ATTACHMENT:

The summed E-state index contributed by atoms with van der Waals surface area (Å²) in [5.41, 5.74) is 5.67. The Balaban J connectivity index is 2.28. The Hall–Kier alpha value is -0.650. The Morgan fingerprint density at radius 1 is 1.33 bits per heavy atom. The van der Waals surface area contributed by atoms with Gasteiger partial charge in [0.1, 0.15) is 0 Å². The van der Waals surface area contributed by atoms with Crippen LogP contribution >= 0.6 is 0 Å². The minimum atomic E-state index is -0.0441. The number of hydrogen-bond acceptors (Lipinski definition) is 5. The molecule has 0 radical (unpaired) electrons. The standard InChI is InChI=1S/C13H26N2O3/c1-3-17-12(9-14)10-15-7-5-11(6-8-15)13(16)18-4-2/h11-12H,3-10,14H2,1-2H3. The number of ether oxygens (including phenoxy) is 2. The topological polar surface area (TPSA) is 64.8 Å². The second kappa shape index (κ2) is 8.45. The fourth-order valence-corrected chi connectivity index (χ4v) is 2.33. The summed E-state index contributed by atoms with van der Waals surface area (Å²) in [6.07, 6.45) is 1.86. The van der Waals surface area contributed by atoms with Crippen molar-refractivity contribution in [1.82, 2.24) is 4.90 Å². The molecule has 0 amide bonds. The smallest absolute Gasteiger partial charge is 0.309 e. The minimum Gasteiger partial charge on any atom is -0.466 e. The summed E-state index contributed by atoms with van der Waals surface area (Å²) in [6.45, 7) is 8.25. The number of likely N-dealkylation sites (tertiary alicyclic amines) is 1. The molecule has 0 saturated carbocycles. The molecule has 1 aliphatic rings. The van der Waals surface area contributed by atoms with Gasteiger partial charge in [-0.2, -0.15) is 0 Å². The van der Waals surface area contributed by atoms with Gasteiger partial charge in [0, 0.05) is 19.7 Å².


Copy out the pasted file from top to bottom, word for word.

The summed E-state index contributed by atoms with van der Waals surface area (Å²) in [5.41, 5.74) is 5.67. The Balaban J connectivity index is 2.28. The Hall–Kier alpha value is -0.650. The Morgan fingerprint density at radius 1 is 1.33 bits per heavy atom. The van der Waals surface area contributed by atoms with Gasteiger partial charge in [0.1, 0.15) is 0 Å². The van der Waals surface area contributed by atoms with Crippen LogP contribution >= 0.6 is 0 Å². The minimum atomic E-state index is -0.0441. The number of hydrogen-bond acceptors (Lipinski definition) is 5. The molecule has 0 radical (unpaired) electrons. The standard InChI is InChI=1S/C13H26N2O3/c1-3-17-12(9-14)10-15-7-5-11(6-8-15)13(16)18-4-2/h11-12H,3-10,14H2,1-2H3. The number of ether oxygens (including phenoxy) is 2. The topological polar surface area (TPSA) is 64.8 Å². The second kappa shape index (κ2) is 8.45. The fourth-order valence-corrected chi connectivity index (χ4v) is 2.33. The summed E-state index contributed by atoms with van der Waals surface area (Å²) in [6.07, 6.45) is 1.86. The van der Waals surface area contributed by atoms with Crippen molar-refractivity contribution in [1.82, 2.24) is 4.90 Å². The molecule has 0 amide bonds. The smallest absolute Gasteiger partial charge is 0.309 e. The minimum Gasteiger partial charge on any atom is -0.466 e. The summed E-state index contributed by atoms with van der Waals surface area (Å²) in [6.45, 7) is 8.25. The number of likely N-dealkylation sites (tertiary alicyclic amines) is 1. The molecule has 0 saturated carbocycles. The molecule has 1 aliphatic rings. The van der Waals surface area contributed by atoms with Gasteiger partial charge in [-0.2, -0.15) is 0 Å². The van der Waals surface area contributed by atoms with Gasteiger partial charge in [0, 0.05) is 19.7 Å².